other brush thickets used to an advantage.
Grazing abuse caused most
of the cedar thickets in the lower and more level lands. There have
always been cedar trees in the steep rocky out crops where nature
needed them. Not in the deeper soils the thick grass kept them smothered
out. But, when we penned our domestic animals in pastures and allowed
them to wipe out the best grasses, they then went after lesser and
lesser forges until the soil started to become bare.
Nature never wants bare
exposed soil. Bare soil is highly subject to erosion. That is why
Nature lets the weedy, poison and thorny plants take over. Insects,
and animals don't eat them, they are allowed to cover, protect
and rebuild the soil. Cedar is one of these re-builder plants, if
given enough time cedar will do it. However, we can speed up the process.
Seldom have ranchers had
the opportunity to mulch marginal and poor pastureland as they have
today. Junipers or cedars as most ranchers call them, cover over 3
million acres of Texas. In some locations so thick you can't
ride a horse or walk through them. Their shade is so dense no other
plant gets enough light to grow. Unless the annual rains comes in
3-inch showers or more, little if any water ever gets past their roots.
The green needles and mulch of dead needles under the trees hold the
first inch. Then the roots take the next half-inch or more.
In my own pastures I have
never seen drought kill cedars. They have roots like a cactus. After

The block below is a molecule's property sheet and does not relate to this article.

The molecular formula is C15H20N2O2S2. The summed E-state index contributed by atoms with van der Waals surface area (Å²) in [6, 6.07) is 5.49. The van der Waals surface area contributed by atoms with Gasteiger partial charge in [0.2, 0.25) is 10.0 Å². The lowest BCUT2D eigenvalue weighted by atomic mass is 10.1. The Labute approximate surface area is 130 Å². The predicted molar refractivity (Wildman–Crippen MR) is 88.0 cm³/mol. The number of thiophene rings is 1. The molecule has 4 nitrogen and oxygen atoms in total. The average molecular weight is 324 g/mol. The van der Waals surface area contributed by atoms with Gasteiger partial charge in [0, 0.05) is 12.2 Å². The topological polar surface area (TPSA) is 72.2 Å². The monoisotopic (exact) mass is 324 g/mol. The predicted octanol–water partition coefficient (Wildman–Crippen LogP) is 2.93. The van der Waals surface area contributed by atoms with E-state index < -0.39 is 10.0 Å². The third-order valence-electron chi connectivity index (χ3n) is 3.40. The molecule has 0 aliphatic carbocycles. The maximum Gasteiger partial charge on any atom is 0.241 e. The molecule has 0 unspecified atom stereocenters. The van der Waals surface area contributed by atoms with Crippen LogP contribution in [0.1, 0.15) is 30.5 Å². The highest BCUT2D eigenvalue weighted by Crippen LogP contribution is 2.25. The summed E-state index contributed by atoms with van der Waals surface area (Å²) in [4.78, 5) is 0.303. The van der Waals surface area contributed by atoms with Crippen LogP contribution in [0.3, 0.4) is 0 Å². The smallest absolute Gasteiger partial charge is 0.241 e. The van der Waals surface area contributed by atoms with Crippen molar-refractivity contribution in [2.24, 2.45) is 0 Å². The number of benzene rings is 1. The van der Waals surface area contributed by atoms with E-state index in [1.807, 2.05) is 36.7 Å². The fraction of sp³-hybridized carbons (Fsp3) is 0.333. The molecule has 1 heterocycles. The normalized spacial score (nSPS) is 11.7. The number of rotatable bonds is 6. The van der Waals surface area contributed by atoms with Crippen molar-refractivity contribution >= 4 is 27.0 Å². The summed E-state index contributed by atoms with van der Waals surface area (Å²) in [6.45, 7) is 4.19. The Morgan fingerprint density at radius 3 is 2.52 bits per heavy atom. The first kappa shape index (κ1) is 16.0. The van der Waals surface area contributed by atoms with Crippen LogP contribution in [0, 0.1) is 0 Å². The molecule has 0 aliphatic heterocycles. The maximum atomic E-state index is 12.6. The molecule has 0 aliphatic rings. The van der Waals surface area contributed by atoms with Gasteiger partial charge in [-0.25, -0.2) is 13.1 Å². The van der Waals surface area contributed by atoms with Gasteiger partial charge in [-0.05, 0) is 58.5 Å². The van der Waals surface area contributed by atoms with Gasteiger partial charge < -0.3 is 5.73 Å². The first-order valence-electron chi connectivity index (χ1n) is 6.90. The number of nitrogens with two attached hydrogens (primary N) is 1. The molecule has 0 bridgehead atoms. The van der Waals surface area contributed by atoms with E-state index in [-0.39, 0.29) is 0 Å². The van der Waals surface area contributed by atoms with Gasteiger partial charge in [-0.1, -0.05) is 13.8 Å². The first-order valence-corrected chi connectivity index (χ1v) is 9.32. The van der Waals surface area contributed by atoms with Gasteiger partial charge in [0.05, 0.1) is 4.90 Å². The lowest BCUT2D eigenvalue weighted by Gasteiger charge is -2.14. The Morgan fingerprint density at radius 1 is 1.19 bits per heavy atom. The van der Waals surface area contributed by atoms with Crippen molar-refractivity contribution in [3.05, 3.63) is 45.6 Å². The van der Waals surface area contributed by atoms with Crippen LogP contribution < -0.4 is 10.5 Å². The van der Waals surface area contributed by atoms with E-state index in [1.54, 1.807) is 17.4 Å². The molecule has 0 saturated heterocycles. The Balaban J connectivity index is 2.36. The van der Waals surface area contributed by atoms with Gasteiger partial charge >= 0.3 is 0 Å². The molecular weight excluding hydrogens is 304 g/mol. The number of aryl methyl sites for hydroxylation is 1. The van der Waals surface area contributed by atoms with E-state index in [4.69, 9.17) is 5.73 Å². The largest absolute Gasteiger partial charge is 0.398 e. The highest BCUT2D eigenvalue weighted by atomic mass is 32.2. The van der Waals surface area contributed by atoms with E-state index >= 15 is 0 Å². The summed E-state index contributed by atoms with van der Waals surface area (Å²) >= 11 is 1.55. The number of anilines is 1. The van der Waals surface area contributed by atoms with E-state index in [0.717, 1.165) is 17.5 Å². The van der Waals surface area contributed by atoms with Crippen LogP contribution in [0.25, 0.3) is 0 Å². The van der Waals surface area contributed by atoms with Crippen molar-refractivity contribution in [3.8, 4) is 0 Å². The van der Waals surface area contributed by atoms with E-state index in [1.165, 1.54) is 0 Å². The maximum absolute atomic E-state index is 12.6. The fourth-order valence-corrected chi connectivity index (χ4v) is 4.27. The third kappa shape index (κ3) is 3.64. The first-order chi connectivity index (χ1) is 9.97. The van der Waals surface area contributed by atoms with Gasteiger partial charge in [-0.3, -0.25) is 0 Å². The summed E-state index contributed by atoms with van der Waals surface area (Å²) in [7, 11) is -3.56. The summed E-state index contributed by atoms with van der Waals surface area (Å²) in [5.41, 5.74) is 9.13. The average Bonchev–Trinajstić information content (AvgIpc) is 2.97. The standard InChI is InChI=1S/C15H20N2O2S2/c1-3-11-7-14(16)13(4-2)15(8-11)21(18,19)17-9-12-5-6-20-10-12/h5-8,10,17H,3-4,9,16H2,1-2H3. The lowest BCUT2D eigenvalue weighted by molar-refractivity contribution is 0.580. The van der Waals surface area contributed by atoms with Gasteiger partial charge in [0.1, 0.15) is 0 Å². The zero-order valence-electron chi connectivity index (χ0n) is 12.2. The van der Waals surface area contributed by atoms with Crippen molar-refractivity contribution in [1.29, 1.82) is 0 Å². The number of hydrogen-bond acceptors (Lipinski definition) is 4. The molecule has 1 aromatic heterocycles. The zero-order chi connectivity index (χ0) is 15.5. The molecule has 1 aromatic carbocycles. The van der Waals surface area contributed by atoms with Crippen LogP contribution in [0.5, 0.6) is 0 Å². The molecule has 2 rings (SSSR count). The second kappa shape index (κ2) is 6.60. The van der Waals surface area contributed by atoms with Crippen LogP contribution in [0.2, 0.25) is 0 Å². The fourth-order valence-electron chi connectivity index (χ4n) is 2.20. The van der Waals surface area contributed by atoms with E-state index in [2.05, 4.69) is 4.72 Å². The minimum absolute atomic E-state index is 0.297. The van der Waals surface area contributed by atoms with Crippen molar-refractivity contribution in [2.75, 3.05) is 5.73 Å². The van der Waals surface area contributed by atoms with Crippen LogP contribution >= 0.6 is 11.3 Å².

a long dry spell the cedar get their share of the water first. It
takes big rains to feed the aquifers or make the creeks flow in cedar
The junipers or cedars
are immune to herbicides, which I consider a blessing. Other control
methods must be found. Few, if any of our modern generation laborers
know how to use a grubbing hoe, if they did; I doubt that minimum
wage would get them to the pastures. Our only choice of control is
Chopped up cedar branches
and stumps make an excellent mulch. The whole tree, stump and all
is acetic, the ph is around 5 and below. When chopped up and used
as a mulch over the alkaline soil of the Edwards Plateau it quickly
makes topsoil out of the caliches and lime stone they grew in.
Big machines called “cedar
eaters” can chop large junipers, stump and all, right down to
the soil and lay it out as beautiful mulch. These machines are large
articulated, rubber-tired tractors equipped with big, heavy duty flail
mowers that can reach high up in a tree and chop it right down to
These machines can work
on some pretty steep grades and fairly rough terrain. They can snake
around and between big rocks and/or desirable trees to be saved. Where
the terrain is too steep or rough the cedars are best left alone.
They are needed in those locations. They help decay rock into soil
that can eventually erode into the lower and more level terrains to
help build good pasture soils.
The Blueberry Juniper will
not re-sprout from the stump like the Redberry and the One-Seeded
junipers do. However, they can all pop up from seed. But the seedlings
can easily be controlled with brush hogs or flail mowers on small
farm tractors if shredded before they get too big. But, you may want
to let them get big before shredding so you can create more mulch
for soil protection, water saving and soil building.
Juniper is a high-energy
wood and because of the low ph it makes very good mulch in the central
Texas high ph soils. Because of it’s slow decay rate, the mulching
affect lasts for years.
I have been visiting and
watching some of the first cedar thicket pastures reclaimed with the
Cedar Eaters. Within 12 to 16 weeks there were good stands of native
grasses coming through the thinner spots of the mulch. The mulch protected
the small grass plants from being tromped or eaten down until a good
root was established. The mulch held the heavy rain in place; it soaked